Small Town Expertise.

David Martin, the trial attorney for the executed Cameron Todd Willingham, said Willingham was guilty on Anderson Cooper’s 360 and dismissed as biased the science debunking the “science” that determined the fire was arson. While plenty of experts have called the arson investigators’ work mysticism and folklore, the fire investigator who found evidence of arson has basically dismissed them as lab rats who have never tackled a real fire. It’s similar to the argument Martin seems to be making here. His main point is that he’s been a trial attorney for 25 years, and that’s pretty much all he says in his defense.

Which might be the biggest problem when you’re talking about a major crime investigated in these small towns. College attendance rates in rural areas, especially in the south, lag behind the national average. So, in general, you have a population that would have more on-the-job experience than education in adulthood, and it’s hard to imagine that the population doesn’t value experience over book-learning. Hence the kind of populism that George W. Bush rode to the White House twice. It also may explain the “backfire effect” studies have found causing conservatives to believe their views more strongly when presented with evidence that shows its false.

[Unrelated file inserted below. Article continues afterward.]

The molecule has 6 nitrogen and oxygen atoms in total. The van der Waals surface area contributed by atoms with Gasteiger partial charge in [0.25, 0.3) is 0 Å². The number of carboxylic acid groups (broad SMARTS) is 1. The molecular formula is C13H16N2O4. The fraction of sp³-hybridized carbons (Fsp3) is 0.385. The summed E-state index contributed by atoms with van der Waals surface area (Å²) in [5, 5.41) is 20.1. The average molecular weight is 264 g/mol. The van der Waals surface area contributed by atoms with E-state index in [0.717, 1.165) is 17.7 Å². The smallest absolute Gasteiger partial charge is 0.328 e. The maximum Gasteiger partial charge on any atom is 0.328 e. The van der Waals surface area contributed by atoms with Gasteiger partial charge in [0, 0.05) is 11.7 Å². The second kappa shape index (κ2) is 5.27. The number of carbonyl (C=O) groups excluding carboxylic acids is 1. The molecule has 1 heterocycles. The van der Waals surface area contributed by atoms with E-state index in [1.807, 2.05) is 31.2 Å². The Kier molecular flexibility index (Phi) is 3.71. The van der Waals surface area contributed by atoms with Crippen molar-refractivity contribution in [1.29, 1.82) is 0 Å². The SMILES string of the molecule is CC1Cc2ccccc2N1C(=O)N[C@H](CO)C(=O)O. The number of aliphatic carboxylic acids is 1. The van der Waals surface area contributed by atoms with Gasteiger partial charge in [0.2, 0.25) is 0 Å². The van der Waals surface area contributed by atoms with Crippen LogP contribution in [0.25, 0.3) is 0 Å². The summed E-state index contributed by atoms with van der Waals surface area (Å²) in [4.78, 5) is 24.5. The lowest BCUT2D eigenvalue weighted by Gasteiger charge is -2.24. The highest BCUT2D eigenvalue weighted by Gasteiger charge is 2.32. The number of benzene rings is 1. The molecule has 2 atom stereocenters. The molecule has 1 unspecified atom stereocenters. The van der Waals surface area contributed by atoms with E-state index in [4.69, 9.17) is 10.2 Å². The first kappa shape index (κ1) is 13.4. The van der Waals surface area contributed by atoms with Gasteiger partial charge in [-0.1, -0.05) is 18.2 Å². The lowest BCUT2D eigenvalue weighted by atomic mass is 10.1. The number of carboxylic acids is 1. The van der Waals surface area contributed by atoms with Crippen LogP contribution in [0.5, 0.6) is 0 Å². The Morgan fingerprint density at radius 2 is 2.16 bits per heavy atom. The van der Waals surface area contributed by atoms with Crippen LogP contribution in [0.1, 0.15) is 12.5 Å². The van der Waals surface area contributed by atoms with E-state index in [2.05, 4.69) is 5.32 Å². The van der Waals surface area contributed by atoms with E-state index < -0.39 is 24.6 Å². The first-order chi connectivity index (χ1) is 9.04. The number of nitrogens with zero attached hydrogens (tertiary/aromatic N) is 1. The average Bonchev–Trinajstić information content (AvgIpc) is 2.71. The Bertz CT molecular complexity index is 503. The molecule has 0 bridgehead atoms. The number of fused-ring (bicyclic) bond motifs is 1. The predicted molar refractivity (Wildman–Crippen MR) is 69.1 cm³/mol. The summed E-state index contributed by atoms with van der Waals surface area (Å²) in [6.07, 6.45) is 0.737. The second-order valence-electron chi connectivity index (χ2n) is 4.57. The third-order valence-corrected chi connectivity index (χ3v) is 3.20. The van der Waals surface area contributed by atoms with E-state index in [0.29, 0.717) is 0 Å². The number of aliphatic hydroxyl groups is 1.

Either way, if Cameron Todd Willingham’s case shows us anything, it’s that men like the prosecutor, who believed Willingham was a bad guy because he liked heavy metal music, have a lot of power in these places. And it’s not always true that they represent the best and the brightest.

  • geo

    There is so much wrong in that interview. The defense attorney seemed to have disregarded his obligation to fight diligently for his client, and asserted guilt based on an unscientific evidence. It’s quite frightening. I’m no lawyer, but his actions appear unethical.

  • quadmoniker

    I think it probably is. I mean, if you think the evidence shows your clients guilty then you can tell him the evidence against him is strong and advise him as to whether the plea bargain offered is a good deal, but you can’t do this.